A spokesperson for the District of Columbia Courts said a clerk “made a mistake regarding New Mexico’s 106-year history as a state.”

“We very much regret the error and the slight delay it caused a New Mexico resident in applying for a D.C. marriage license,” Leah Gurowitz, director of media and public relations for D.C. Courts, told the Sun-News.

According to the Sun-News, Clarkson is also a member of the Choctaw Nation.

“Apparently it would have been easier if I’d shown her my tribal ID,” Clarkson said.

Kaitlyn Schallhorn is a Reporter for Fox News. Follow her on Twitter: @K_Schallhorn.

Transgender woman’s death in ICE custody was ‘entirely preventable,’ advocates say after new autopsy released

An independent autopsy on a transgender woman who died in Immigration and Customs Enforcement (ICE) custody in New Mexico showed evidence that she was beaten, reports said Tuesday.

Roxsana Hernandez Rodriguez, 33, was part of a migrant caravan from Honduras when she was taken into ICE custody in May and died shortly after in the same month, the Arizona Republic reported.

She was HIV positive when she presented herself at the San Ysidro port of entry near San Diego, Calif., and then held at the Cibola County Correctional Center in New Mexico, where she developed severe diarrhea and vomiting, the Washington Post reported. She was then transferred to a hospital.

The autopsy, conducted on behalf of members of Hernandez's family, showed deep bruising on the left and right sides of her chest, as well as deep contusions on the left and right sides of her upper back, the Republic reported.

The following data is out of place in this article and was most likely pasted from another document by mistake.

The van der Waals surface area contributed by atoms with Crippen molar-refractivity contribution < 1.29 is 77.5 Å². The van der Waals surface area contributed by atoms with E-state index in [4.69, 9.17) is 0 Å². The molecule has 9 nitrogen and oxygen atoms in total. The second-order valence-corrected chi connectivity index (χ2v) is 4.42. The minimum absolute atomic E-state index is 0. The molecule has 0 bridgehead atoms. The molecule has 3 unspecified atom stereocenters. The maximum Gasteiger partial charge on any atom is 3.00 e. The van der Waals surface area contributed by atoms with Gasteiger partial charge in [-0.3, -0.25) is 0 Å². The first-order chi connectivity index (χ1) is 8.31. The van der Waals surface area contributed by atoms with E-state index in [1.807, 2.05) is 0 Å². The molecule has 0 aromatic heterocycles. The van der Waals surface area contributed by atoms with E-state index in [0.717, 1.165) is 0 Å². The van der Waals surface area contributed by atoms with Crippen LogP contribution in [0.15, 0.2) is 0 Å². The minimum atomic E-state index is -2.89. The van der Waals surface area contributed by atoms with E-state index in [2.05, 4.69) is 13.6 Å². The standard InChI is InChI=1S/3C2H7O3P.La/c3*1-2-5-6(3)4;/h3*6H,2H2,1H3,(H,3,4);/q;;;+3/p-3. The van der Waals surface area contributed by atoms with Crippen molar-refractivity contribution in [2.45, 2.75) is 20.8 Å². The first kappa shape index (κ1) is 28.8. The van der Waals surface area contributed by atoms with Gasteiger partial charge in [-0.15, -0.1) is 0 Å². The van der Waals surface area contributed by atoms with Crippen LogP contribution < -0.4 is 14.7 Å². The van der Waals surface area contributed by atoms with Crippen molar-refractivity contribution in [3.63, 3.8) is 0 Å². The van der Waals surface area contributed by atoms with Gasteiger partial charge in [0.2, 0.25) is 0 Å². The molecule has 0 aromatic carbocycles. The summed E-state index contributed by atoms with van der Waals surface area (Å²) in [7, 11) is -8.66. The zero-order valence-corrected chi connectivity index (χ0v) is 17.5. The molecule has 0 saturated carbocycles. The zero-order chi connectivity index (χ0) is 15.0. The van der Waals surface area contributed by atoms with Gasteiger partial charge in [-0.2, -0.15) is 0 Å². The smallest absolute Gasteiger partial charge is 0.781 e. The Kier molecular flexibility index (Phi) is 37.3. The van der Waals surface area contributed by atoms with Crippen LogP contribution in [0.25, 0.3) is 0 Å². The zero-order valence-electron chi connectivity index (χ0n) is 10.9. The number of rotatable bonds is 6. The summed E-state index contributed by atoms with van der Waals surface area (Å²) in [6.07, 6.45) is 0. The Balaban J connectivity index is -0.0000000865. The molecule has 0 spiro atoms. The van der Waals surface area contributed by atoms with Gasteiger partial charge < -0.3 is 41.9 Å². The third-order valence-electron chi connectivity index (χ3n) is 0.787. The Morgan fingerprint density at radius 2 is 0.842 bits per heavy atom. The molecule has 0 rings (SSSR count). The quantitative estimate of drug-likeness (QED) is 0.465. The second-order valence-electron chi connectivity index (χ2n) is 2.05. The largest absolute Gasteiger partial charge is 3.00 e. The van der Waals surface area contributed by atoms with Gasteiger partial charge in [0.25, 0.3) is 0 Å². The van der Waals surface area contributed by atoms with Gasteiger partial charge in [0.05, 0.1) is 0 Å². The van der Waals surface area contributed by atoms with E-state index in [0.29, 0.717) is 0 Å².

The "blunt force trauma of lateral thoracic walls and posterior thorax (are) indicative of blows, and/or kicks, and possible strikes with blunt object," according to the autopsy report, which also found "extensive deep hemorrhages" on the right and left wrists and hands "typical of handcuff injuries," the Republic reported.

The Transgender Law Center (TLC) and Andrew Free, a civil rights attorney, filed a wrongful death notice claim Monday with the New Mexico Attorney General's Office, the report said.

"In the final days of her life, she was transferred from California to Washington to New Mexico, shackled for days on end. If she was lucky, she was given a bottle of water to drink. Her cause of death was dehydration and complications related to HIV," Lynly Egyes, TLC's director of litigation, said, according to a release. "Her death was entirely preventable.”

The family also released a statement through Free and the Transgender Law Center.

“Roxsana Hernandez was our sister and it was an injustice to have her die the way she did,” the statement said. “She left with dreams of opening a beauty salon and hopes of helping us out. She fled Honduras because here transgender people are discriminated against.”

ICE spokeswoman Leticia Zamarripa said in a written statement any allegations that Hernandez was abused while in ICE custody are false, the Republic reported.

"A review of Hernandez's death conducted by ICE Health Service Corps medical professionals confirmed that she suffered from a history of untreated HIV," Zamarripa said. "At no time did the medical personnel treating Ms. Hernandez at Cibola General Hospital or Lovelace Medical Center raise any issues of suspected physical abuse."

Amy Lieu is a news editor and reporter for Fox News.